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Archive for August, 2012

Image courtesy of the Art Deco Society of California.

Once again I’m looking forward to the Gatsby Summer Afternoon coming up on Sunday, September 9th. Hosted by the Art Deco Society of California, this marks the 28th year of celebrating all things Art Deco at the Dunsmuir Hellman House in the Oakland Hills.

Last September at the Vintage Fashion Expo I was thrilled to  find a summer cotton day dress in white with tiny blue polka dots and petal cap sleeves. Out come the white character shoes, white beaded handbag and paper parasol. The only thing left to do is pick up a pair of lace gloves at Lacis and draw a seam down the stockings. Oh … must not forget to pack a picnic, which will include tea sandwiches and grapes (wrapped in wax paper of course).

Gatsby Summer Afternoon is the best period event of the year! And the ADSC does an excellent job of helping attendees plan the period-perfect day from outfits to picnic food. It’s not too late … click here for tickets and more information.

Hope to see you there, Old Sport.

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The dress must not hang on the body but follow its lines. When a woman smiles the dress must smile with her.

French designer Madeleine Vionnet (1876-1975).

Madame Vionnet opened her Paris fashion house in 1912. As a proponent of easier women’s clothing without the constraints of corsets, Vionnet introduced the bias cut in the 1920s. The bias cut, as we know, follows the natural form of the female shape. Vionnet was also the first to offer high fashion in ready-to-wear. She had the ability to apply couture design to mass production opening up true style to working-class women.

Vionnet was also revolutionary in her business practices offering to her employees paid holidays, maternity leave, and day-care.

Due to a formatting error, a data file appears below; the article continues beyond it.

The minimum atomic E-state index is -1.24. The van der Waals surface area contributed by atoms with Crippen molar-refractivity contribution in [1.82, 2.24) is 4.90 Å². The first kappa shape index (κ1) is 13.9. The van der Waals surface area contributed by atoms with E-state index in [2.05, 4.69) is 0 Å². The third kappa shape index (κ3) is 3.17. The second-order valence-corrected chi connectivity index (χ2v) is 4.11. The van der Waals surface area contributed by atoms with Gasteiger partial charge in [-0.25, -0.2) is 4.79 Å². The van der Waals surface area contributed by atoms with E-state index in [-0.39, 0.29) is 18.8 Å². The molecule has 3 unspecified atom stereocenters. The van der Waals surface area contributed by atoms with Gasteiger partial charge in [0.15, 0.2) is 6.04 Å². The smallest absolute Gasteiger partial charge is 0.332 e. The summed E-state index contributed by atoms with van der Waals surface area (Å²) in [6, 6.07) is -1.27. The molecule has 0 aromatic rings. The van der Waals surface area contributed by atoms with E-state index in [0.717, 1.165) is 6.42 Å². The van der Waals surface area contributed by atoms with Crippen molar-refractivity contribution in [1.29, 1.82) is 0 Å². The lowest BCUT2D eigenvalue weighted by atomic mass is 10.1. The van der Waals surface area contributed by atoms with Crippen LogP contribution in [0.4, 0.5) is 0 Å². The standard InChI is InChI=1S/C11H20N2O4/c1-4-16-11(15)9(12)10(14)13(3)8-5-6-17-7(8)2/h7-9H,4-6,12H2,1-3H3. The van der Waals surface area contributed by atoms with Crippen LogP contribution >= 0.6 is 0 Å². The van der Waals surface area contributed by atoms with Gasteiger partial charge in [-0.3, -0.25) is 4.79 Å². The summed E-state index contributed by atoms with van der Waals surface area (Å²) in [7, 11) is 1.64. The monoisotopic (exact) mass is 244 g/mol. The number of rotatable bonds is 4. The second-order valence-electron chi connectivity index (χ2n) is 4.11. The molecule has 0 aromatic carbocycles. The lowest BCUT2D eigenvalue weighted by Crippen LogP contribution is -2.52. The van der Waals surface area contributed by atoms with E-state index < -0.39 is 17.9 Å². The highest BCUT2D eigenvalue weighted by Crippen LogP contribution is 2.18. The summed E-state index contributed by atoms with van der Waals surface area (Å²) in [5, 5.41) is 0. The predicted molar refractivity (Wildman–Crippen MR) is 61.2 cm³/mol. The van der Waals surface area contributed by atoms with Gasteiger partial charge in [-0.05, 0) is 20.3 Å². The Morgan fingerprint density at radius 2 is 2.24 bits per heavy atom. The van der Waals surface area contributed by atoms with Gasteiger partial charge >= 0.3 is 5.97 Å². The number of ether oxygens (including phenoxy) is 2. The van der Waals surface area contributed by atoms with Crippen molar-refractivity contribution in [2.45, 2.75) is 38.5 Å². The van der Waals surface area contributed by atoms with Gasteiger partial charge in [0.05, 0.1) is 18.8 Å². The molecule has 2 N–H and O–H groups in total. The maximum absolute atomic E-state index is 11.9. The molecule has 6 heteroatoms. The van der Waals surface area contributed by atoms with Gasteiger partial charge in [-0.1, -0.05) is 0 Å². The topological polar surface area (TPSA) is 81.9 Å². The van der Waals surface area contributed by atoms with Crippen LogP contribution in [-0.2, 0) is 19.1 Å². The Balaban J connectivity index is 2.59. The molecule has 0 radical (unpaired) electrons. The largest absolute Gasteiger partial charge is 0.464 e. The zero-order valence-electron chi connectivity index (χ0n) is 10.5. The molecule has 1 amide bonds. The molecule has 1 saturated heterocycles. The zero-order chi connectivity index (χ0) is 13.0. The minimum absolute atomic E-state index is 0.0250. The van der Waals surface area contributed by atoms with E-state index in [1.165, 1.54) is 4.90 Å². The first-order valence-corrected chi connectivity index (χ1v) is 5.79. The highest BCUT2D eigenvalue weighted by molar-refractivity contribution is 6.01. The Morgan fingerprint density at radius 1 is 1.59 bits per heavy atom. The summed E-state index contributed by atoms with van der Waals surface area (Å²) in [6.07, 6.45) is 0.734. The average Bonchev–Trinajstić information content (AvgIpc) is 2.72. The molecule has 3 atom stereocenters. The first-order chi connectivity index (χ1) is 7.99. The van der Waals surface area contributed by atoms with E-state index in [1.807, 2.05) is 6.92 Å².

The onset of WWII forced Vionnet to close her house in 1939 but she is still considered one of the preeminent designers of the 20th century.

Since the death of Madame Vionnet in 1975 her label has been bought and sold several times. The current owner is the Marzotto Group, an Italian textiles company.

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Photo: Elizabeth Lippman

What an elegant beauty Carmen Dell’Orefice is at 81 and she says she’s getting even better with age.  A model since she was 13 when she posed for Salvador Dali, Ms. Dell’Orefice has worked with such luminary photographers as Cecil Beaton, Irving Penn, and Richard Avedon.

The latest issue of Alexa, the fashion broadsheet of the New York Post, features a photo shoot and interview with Ms. Dell’Orefice. Elizabeth Lippman photographed  the oldest working model in various shades of grey at the St. Regis Hotel in Manhattan.

Click here to check out this story and all the latest fashion news from Alexa.

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Pure style in clothes is as intimidating as pure style in anything else.

Elizabeth Bowen, Anglo-Irish novelist (1899-1973). One of Ms. Bowen’s best known novels, The Last September, was made into a film in 1999 and stars Maggie Smith and David Tennant. (Lovely 1920s costumes by John Bright.)

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The American Craft Council Show is the number one place to find quality hand crafted wearable and decorative arts. A juried show, only the best craftspeople get in. Every August 230 artists come to San Francisco from around the country to sell their wares at Fort Mason’s Festival Pavillion. This year’s show took place August 3-5 and as usual offered great fun and fashion inspiration.